I’ve been told by a number of people over the years that I should start a blog. Apparently my babbling can be interesting at times. So here goes nothing. I’m going full JFDI and kicking it off.
I’ve decided to kick it all off with a mini series I’m calling “The Daily Commute”. Not sure how many parts it will have but we’ll see how we go.
Why The Daily Commute? The inspiration comes from the fact that I will be spending most of my time writing my blog commuting to and from work each day. Sometimes on my commute I’ll take the time out to just appreciate the world around me, it’s a beautiful, often chaotic world but it is full of stories and lessons. I believe there is a lot to learn from our surroundings if we only took the time to stop and “smell the roses” every now and then. So my goal here is to take everyday events from my daily commute and turn them into mini-lessons.
Lesson 1: The importance of why
Today’s story revolves around the forever question “why?”. After a days work I was taking the train home like I usually do. The train was packed. Your typical Sydney post-work congestion. Like usual I was standing up along with many others on the overcrowded city train. We were in the doorway part of the carriage, packed shoulder-to-shoulder, not a lot of room to move or breath.
There was a mother and her son in the carriage taking on the peak hour commute. The mother like many of us was stuck standing in the doorway. Her son however had a brilliant idea and took a seat on the stairs — on a side note I do love how kids don’t have the ‘socially acceptable’ filter, their minds haven’t been contaminated by so called “social norms” yet — I see it everyday in my own son how he just does what he wants, not a care in the world for those around him. There is no burden of society and what’s considered acceptable or not.
As the train pulled up to the next station the mother asked her son to leave the stairs and come over to her. It was obvious to me that she was asking him to do that so he could make way for those trying to depart the train.
However he did what any child would who had found themselves being asked to give up their improvised seat. He refused.
Confused by the ask he looked at his mother and simply replied “but why?”.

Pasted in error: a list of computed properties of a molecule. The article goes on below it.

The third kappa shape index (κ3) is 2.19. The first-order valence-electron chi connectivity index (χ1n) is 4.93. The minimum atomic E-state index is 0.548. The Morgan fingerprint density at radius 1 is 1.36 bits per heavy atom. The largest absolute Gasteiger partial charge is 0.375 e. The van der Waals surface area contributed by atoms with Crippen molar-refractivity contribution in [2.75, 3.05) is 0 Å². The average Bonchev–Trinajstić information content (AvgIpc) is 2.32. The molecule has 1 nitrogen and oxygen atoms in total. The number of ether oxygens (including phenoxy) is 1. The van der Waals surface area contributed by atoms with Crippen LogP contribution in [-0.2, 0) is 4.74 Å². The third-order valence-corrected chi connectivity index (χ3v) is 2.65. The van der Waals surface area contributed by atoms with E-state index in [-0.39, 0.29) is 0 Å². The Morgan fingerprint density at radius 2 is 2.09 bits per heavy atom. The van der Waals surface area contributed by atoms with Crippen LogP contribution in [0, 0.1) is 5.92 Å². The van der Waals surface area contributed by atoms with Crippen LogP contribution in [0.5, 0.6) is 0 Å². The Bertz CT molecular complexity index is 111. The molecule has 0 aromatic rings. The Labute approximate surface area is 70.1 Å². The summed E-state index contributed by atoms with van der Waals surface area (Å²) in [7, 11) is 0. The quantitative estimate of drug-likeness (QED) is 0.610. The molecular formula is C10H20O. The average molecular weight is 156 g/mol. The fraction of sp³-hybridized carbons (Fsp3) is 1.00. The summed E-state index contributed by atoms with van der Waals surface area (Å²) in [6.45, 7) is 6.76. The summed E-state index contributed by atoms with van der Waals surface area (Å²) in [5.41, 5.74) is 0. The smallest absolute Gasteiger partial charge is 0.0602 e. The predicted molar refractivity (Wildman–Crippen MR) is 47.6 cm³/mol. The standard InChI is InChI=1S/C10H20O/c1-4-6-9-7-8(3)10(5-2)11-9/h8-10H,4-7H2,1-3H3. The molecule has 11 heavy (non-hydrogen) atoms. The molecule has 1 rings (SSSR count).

Why leave the comfort of this magnificent chair that all the silly adults hadn’t even thought about? — Honestly if I was him I’d probably be feeling like the smartest person on the train in that moment — look at those silly adults standing up!
The mother insisted, “just come over here please!”.
As the train finished pulling into the station and the doors started to beep open, the mother in the end resorted to reaching over and pull him off the stairs and over next to her.
It’s a simple question “why?” but a powerful one. Simon Sinek talks more about this with his famous Golden Circle from The New York Times best seller “Start with Why”.
If you want to learn about how the Golden Circle works I recommend either reading the book or watching the 18 minute version here.
What I found the most profound with the mother and son was the son’s need to ask the question in the first place. There was no blind loyalty, no unquestionable obedience and nor should there be. Rather we seek to understand. Our need to know why is intrinsically ingrained into our DNA, it’s human nature — even a 4 year old’s default reaction to a simple instruction is to ask “why”.
“The power of WHY is not opinion. It’s biology.” — Simon Sinek
I will never know this for certain but I like to believe that he wasn’t being malicious or devious when he asked that question. Rather he was simply curious and would have complied with no problems if he understood the rationale behind why he was being asked to move. This need to rationalise and understand why we do things is a basic human need.
Sinek explains this by overlaying the Golden Circle with how the human brain works.
He looks at two parts of the brain the neocortex and the limbic system.
The neocortex is the largest part of the cerebral cortex. It is known to be responsible for sensory perception, generation of motor commands, spatial reasoning, conscious thought, and language. This means it is the rational and analytical part of our brain.
The limbic system on the other hand is primarily responsibility for emotions, behaviour and memory. It is the centre of our emotional life which means it regulates things such as trust, motivation, buy-in, loyalty and our decision making.
Since the limbic system is responsible for behaviour and decision making Sinek argues we ought to start there. This is the power of why. It leverages the limbic system, our motivation and emotion when explaining something or asking someone to do something — It’s science.
So the next time you go to ask something from someone no matter how trivial it may seem, pause for a moment and consider including “why” — after all I could almost bet that they’re going to ask you why anyways so better save yourself the effort!